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named former



Chief Executive Frank Biondi and former Nextel Chief Executive John Chapple to its board of directors, marking the official end to a protracted battle waged by billionaire investor Carl Icahn.

Biondi and Chapple will join Icahn on the board as part of a compromise hammered out with Yahoo!'s directors in an effort to avoid an all-out proxy fight, which Icahn had threatened in May as a response to Yahoo!'s failure to reach a merger deal with




Board Chairman Roy Bostock offered the two new members a flattering welcome on Thursday, in contrast to jabs that he and Icahn exchanged in the months leading up to the compromise.

"We are pleased to add people of Frank's and John's caliber to our board," Bostock said. "Frank's extensive experience in the entertainment and media industries, combined with John's deep management experience in telecommunications, will provide valuable perspectives to our already diverse board. We look forward to working with them as our board continues its ongoing efforts to enhance stockholder value."

Biondi has served as senior managing director of WaterView Advisors, a private equity limited partnership focused on media and entertainment. From April 1996 to November 1998, he served as CEO of Universal Studios and from July 1987 to January 1996, he was CEO of Viacom.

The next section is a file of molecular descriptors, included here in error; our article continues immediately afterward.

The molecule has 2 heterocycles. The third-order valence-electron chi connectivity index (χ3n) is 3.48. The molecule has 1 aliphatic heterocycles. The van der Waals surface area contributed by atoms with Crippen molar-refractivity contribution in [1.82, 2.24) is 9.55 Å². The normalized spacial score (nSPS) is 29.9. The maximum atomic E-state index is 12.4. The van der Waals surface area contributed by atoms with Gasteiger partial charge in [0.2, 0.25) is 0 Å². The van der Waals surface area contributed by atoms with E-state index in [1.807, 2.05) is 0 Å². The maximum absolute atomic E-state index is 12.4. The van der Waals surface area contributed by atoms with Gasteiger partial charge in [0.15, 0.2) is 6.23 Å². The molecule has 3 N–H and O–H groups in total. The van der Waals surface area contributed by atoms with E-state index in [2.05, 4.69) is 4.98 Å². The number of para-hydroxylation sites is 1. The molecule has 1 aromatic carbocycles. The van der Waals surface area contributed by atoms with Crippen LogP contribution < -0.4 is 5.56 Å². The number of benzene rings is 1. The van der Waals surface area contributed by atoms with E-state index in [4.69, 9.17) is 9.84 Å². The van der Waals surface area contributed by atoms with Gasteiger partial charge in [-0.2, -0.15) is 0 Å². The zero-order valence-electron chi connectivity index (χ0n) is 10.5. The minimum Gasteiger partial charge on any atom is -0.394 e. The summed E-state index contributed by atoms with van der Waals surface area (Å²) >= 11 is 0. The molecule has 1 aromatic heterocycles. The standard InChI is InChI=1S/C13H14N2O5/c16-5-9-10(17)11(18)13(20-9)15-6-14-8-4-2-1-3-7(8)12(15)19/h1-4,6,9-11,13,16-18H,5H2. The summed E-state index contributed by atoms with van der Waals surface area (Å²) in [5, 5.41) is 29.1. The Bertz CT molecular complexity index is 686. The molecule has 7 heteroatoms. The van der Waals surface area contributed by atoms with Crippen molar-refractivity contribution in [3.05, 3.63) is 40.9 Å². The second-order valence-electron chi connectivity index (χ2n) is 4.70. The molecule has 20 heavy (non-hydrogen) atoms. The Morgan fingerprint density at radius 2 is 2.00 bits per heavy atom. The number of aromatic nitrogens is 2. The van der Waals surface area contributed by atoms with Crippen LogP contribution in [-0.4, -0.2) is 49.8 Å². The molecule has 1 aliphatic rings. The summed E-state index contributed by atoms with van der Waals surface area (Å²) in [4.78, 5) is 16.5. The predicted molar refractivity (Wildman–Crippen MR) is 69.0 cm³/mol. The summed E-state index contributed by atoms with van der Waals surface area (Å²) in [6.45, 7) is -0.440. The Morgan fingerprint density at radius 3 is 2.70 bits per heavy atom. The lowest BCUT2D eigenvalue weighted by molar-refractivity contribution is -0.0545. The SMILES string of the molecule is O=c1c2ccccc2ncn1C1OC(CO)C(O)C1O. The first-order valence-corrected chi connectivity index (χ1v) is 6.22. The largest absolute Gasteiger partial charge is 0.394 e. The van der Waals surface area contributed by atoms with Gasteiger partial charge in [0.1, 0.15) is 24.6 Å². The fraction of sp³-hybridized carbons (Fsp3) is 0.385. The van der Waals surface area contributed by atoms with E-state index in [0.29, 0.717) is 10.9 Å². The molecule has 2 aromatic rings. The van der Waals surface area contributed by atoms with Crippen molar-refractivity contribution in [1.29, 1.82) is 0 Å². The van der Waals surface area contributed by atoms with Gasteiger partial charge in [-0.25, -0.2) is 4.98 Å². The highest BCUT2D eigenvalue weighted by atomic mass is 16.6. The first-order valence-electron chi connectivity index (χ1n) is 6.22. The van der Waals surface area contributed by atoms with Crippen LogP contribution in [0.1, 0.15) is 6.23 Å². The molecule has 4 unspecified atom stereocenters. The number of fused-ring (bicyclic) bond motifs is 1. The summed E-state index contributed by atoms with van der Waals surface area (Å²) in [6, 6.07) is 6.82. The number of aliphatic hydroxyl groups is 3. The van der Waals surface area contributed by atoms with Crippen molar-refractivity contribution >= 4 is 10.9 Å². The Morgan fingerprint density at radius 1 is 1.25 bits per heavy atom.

Chapple has served as president of Hawkeye Investments, a privately owned equity firm focused in telecommunications and real estate ventures. Prior to that, he served as CEO of Nextel from January 1998 to June 2006, when the company was purchased by




Together, Chapple, Biondi and Icahn will serve on Yahoo!'s expanded board of 11 members. Both Chapple and Biondi were picked from Icahn's original dissident slate that he had put together for the proxy fight. Icahn had also recommended former AOL CEO Jonathan Miller but



, which owns AOL, blocked his nomination.

Shareholders reelected the remaining board members at the annual meeting. Board member Robert Kotick stepped down as part of Yahoo!'s compromise with Icahn.

In the months leading up to the meeting, Bostock and Yahoo! CEO Jerry Yang had faced much criticism in their handling of the merger deal with Microsoft, which ultimately collapsed. Shareholders showed their anger by withholding 39.6% votes for Bostock and 33.7% for Yang on Aug. 1.

The expanded board will have its work cut out for it as investors put increasing pressure on Yahoo! to realize a turnaround. But many observers on Wall Street are skeptical that will happen anytime soon.